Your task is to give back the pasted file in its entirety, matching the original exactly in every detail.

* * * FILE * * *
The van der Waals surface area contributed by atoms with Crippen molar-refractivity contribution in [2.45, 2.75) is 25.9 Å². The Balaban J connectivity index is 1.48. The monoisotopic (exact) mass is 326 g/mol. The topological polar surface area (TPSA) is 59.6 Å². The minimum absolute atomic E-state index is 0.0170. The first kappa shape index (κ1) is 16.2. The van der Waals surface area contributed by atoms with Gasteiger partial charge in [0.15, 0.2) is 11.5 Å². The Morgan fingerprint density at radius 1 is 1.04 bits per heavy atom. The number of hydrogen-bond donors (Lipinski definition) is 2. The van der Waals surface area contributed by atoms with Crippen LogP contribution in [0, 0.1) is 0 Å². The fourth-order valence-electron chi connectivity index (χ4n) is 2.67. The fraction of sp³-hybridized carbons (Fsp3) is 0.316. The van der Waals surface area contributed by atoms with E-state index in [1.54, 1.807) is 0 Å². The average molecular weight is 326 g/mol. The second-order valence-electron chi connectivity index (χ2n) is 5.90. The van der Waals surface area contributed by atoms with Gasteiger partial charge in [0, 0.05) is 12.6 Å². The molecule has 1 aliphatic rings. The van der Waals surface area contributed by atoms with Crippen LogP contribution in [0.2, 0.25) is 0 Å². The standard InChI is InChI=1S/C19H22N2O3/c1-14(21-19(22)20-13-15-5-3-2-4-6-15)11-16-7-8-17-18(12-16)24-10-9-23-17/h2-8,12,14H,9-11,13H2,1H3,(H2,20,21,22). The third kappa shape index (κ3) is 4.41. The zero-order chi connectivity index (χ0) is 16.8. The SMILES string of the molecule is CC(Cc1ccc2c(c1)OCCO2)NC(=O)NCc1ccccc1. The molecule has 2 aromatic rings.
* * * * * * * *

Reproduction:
The van der Waals surface area contributed by atoms with Crippen molar-refractivity contribution in [2.45, 2.75) is 25.9 Å². The Balaban J connectivity index is 1.48. The monoisotopic (exact) mass is 326 g/mol. The topological polar surface area (TPSA) is 59.6 Å². The minimum absolute atomic E-state index is 0.0170. The first kappa shape index (κ1) is 16.2. The van der Waals surface area contributed by atoms with Gasteiger partial charge in [0.15, 0.2) is 11.5 Å². The Morgan fingerprint density at radius 1 is 1.04 bits per heavy atom. The number of hydrogen-bond donors (Lipinski definition) is 2. The van der Waals surface area contributed by atoms with Crippen LogP contribution in [0, 0.1) is 0 Å². The fourth-order valence-electron chi connectivity index (χ4n) is 2.67. The fraction of sp³-hybridized carbons (Fsp3) is 0.316. The van der Waals surface area contributed by atoms with E-state index in [1.54, 1.807) is 0 Å². The average molecular weight is 326 g/mol. The second-order valence-electron chi connectivity index (χ2n) is 5.90. The van der Waals surface area contributed by atoms with Gasteiger partial charge in [0, 0.05) is 12.6 Å². The molecule has 1 aliphatic rings. The van der Waals surface area contributed by atoms with Crippen LogP contribution in [0.2, 0.25) is 0 Å². The standard InChI is InChI=1S/C19H22N2O3/c1-14(21-19(22)20-13-15-5-3-2-4-6-15)11-16-7-8-17-18(12-16)24-10-9-23-17/h2-8,12,14H,9-11,13H2,1H3,(H2,20,21,22). The third kappa shape index (κ3) is 4.41. The zero-order chi connectivity index (χ0) is 16.8. The SMILES string of the molecule is CC(Cc1ccc2c(c1)OCCO2)NC(=O)NCc1ccccc1. The molecule has 2 aromatic rings.